The athletics legend who inspired Staffordshire triple jumper Ben Williams to take up the sport has recorded a special good luck message ahead of his departure for Tokyo.
Jonathan Edwards CBE has held the triple jump world record of 18.29m for 26 years and it was his gold medal-winning jump in Sydney in 2000, which sparked Ben’s interest in the sport. Today Jonathan Edwards joined JCB Chairman Anthony Bamford and JCB employees in wishing the 29-year-old the best of luck in Tokyo in a special film ahead of his departure.
Jonathan Edwards said: “It’s lovely that I’ve inspired somebody. One thing that makes life worth living is having an impact on somebody else. It’s quite special. Ben also obviously has talent because he has jumped over 17 metres and has the mental resolve and tenacity to go with that. It’s important that Ben has got a good sponsor like JCB as well because that takes the worry out of where the money is coming from to pay the bills. That is until he goes on and breaks my world record and then he will get the money rolling in!”
Lord Bamford said: “I’m thrilled Ben has qualified and the whole team here is right behind him. We wish him the best of luck.”
It has been Ben’s dream to follow in Jonathan Edwards’ footsteps since, as an eight-year-old, he saw him on TV winning gold in Sydney. He was on the verge of giving up his sporting ambitions two years ago but persevered with JCB’s help. Ben flies out to Japan on Monday (July 19th) and has his qualifying round on the morning of August 3. The final is two days later. Currently he is the only British triple jumper to clear 17 metres in the last nine years.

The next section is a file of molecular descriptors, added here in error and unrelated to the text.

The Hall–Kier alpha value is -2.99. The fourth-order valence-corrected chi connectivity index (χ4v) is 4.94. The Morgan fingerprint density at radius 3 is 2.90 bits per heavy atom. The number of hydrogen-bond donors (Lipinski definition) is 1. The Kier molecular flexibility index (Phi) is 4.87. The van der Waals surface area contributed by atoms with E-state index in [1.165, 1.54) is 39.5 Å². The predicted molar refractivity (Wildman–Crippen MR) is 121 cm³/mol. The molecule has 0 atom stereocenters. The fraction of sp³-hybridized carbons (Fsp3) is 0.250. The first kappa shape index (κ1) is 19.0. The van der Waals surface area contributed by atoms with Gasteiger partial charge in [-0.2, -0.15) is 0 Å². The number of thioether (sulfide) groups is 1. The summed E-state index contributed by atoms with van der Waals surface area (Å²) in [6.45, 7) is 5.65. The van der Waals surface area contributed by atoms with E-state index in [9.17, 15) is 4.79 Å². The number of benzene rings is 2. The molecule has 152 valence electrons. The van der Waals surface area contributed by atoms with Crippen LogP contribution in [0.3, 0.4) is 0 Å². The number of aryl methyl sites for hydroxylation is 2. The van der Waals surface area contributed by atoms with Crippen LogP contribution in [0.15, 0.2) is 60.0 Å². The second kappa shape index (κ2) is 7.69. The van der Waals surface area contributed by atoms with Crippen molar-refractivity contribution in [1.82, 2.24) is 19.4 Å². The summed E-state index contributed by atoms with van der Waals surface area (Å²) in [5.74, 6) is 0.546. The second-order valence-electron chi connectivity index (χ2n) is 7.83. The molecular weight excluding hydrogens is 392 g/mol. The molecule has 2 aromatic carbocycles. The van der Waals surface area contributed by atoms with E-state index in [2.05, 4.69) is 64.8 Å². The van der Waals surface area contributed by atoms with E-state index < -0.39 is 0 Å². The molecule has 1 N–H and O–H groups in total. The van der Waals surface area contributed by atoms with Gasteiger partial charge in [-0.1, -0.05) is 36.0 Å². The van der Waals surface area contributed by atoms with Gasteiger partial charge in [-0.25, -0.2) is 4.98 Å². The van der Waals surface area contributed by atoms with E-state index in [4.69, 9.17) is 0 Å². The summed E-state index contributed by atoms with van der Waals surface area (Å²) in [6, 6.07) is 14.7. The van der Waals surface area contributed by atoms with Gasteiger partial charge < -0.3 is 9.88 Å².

Ben said: “I was a young lad playing football and I didn’t know what triple jumping was when I saw Jonathan Edwards on the TV. It was a replay on the television news or something, when they were talking about him winning the Sydney gold medal, and I was fascinated by the majestic way he was floating in the air. My grandad was a big sports man and he knew something about it and he took me in the back garden and showed me how to triple jump.” There were more lessons from grandad Ron Harper, now 80, and he and the whole family will be up in the early hours to see how Ben does in Tokyo.
“I’m about to realise my boyhood dream, so this is a thrilling and exciting time for me but I have to say that without JCB I wouldn’t be here,” added Ben. “The company is massive and has factories all over the world so it’s amazing to think they might all be watching me.” Ben (personal best 17.27 metres) thinks qualifying should not be a problem in Tokyo,
estimating 16.90m will be needed, but he reckons it is going to take 17.50m for a medal.